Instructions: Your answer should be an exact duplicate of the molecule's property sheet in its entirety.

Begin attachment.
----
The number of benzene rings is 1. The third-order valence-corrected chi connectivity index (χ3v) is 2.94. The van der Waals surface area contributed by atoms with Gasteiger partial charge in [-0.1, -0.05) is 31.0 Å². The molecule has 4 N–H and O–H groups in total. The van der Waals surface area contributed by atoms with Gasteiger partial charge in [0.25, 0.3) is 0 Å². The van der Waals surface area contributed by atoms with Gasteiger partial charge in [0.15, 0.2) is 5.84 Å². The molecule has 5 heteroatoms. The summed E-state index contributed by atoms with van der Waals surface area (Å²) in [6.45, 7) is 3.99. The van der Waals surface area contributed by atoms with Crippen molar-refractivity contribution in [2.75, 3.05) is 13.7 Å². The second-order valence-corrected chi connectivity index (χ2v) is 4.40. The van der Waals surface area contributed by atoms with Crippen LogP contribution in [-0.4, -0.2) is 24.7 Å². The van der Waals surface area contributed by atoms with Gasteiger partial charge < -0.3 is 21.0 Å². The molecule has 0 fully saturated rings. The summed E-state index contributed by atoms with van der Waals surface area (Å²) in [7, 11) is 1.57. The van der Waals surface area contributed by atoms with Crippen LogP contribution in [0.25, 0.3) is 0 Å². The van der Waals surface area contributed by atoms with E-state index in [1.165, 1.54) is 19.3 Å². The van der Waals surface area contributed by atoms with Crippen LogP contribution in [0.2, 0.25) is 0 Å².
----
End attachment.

The number of benzene rings is 1. The third-order valence-corrected chi connectivity index (χ3v) is 2.94. The van der Waals surface area contributed by atoms with Gasteiger partial charge in [-0.1, -0.05) is 31.0 Å². The molecule has 4 N–H and O–H groups in total. The van der Waals surface area contributed by atoms with Gasteiger partial charge in [0.25, 0.3) is 0 Å². The van der Waals surface area contributed by atoms with Gasteiger partial charge in [0.15, 0.2) is 5.84 Å². The molecule has 5 heteroatoms. The summed E-state index contributed by atoms with van der Waals surface area (Å²) in [6.45, 7) is 3.99. The van der Waals surface area contributed by atoms with Crippen molar-refractivity contribution in [2.75, 3.05) is 13.7 Å². The second-order valence-corrected chi connectivity index (χ2v) is 4.40. The van der Waals surface area contributed by atoms with Crippen LogP contribution in [-0.4, -0.2) is 24.7 Å². The van der Waals surface area contributed by atoms with Gasteiger partial charge < -0.3 is 21.0 Å². The molecule has 0 fully saturated rings. The summed E-state index contributed by atoms with van der Waals surface area (Å²) in [7, 11) is 1.57. The van der Waals surface area contributed by atoms with Crippen LogP contribution in [0.25, 0.3) is 0 Å². The van der Waals surface area contributed by atoms with E-state index in [1.165, 1.54) is 19.3 Å². The van der Waals surface area contributed by atoms with Crippen LogP contribution in [0.2, 0.25) is 0 Å².